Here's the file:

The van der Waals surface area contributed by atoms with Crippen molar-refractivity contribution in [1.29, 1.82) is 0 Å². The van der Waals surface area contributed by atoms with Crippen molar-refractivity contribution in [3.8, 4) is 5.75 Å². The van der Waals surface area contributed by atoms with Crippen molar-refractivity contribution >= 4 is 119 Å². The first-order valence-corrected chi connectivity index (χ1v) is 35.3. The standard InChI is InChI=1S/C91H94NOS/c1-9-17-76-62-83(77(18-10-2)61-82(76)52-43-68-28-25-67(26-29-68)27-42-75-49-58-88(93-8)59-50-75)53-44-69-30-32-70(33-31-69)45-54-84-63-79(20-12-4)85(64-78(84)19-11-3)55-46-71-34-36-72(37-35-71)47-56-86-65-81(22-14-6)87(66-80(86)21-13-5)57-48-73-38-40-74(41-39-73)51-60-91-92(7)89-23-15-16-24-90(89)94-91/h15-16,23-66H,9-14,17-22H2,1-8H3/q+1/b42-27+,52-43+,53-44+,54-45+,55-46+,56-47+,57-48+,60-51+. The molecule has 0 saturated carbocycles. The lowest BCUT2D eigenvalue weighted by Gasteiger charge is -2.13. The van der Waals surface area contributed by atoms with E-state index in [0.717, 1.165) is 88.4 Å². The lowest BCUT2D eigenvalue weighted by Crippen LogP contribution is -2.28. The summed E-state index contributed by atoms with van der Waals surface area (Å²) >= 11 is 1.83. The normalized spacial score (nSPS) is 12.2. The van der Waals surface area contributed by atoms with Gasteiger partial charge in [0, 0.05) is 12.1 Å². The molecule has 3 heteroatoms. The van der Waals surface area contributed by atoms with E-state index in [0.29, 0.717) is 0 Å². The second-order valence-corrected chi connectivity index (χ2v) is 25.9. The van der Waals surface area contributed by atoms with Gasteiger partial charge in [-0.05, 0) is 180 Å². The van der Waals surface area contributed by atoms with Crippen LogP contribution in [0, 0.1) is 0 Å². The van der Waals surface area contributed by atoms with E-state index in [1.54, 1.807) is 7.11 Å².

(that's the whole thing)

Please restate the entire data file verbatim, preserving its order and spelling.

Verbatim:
The van der Waals surface area contributed by atoms with Crippen molar-refractivity contribution in [1.29, 1.82) is 0 Å². The van der Waals surface area contributed by atoms with Crippen molar-refractivity contribution in [3.8, 4) is 5.75 Å². The van der Waals surface area contributed by atoms with Crippen molar-refractivity contribution >= 4 is 119 Å². The first-order valence-corrected chi connectivity index (χ1v) is 35.3. The standard InChI is InChI=1S/C91H94NOS/c1-9-17-76-62-83(77(18-10-2)61-82(76)52-43-68-28-25-67(26-29-68)27-42-75-49-58-88(93-8)59-50-75)53-44-69-30-32-70(33-31-69)45-54-84-63-79(20-12-4)85(64-78(84)19-11-3)55-46-71-34-36-72(37-35-71)47-56-86-65-81(22-14-6)87(66-80(86)21-13-5)57-48-73-38-40-74(41-39-73)51-60-91-92(7)89-23-15-16-24-90(89)94-91/h15-16,23-66H,9-14,17-22H2,1-8H3/q+1/b42-27+,52-43+,53-44+,54-45+,55-46+,56-47+,57-48+,60-51+. The molecule has 0 saturated carbocycles. The lowest BCUT2D eigenvalue weighted by Gasteiger charge is -2.13. The van der Waals surface area contributed by atoms with E-state index in [0.717, 1.165) is 88.4 Å². The lowest BCUT2D eigenvalue weighted by Crippen LogP contribution is -2.28. The summed E-state index contributed by atoms with van der Waals surface area (Å²) >= 11 is 1.83. The normalized spacial score (nSPS) is 12.2. The van der Waals surface area contributed by atoms with Gasteiger partial charge in [0, 0.05) is 12.1 Å². The molecule has 3 heteroatoms. The van der Waals surface area contributed by atoms with E-state index in [0.29, 0.717) is 0 Å². The second-order valence-corrected chi connectivity index (χ2v) is 25.9. The van der Waals surface area contributed by atoms with Gasteiger partial charge in [-0.05, 0) is 180 Å². The van der Waals surface area contributed by atoms with Crippen LogP contribution in [0, 0.1) is 0 Å². The van der Waals surface area contributed by atoms with E-state index in [1.54, 1.807) is 7.11 Å².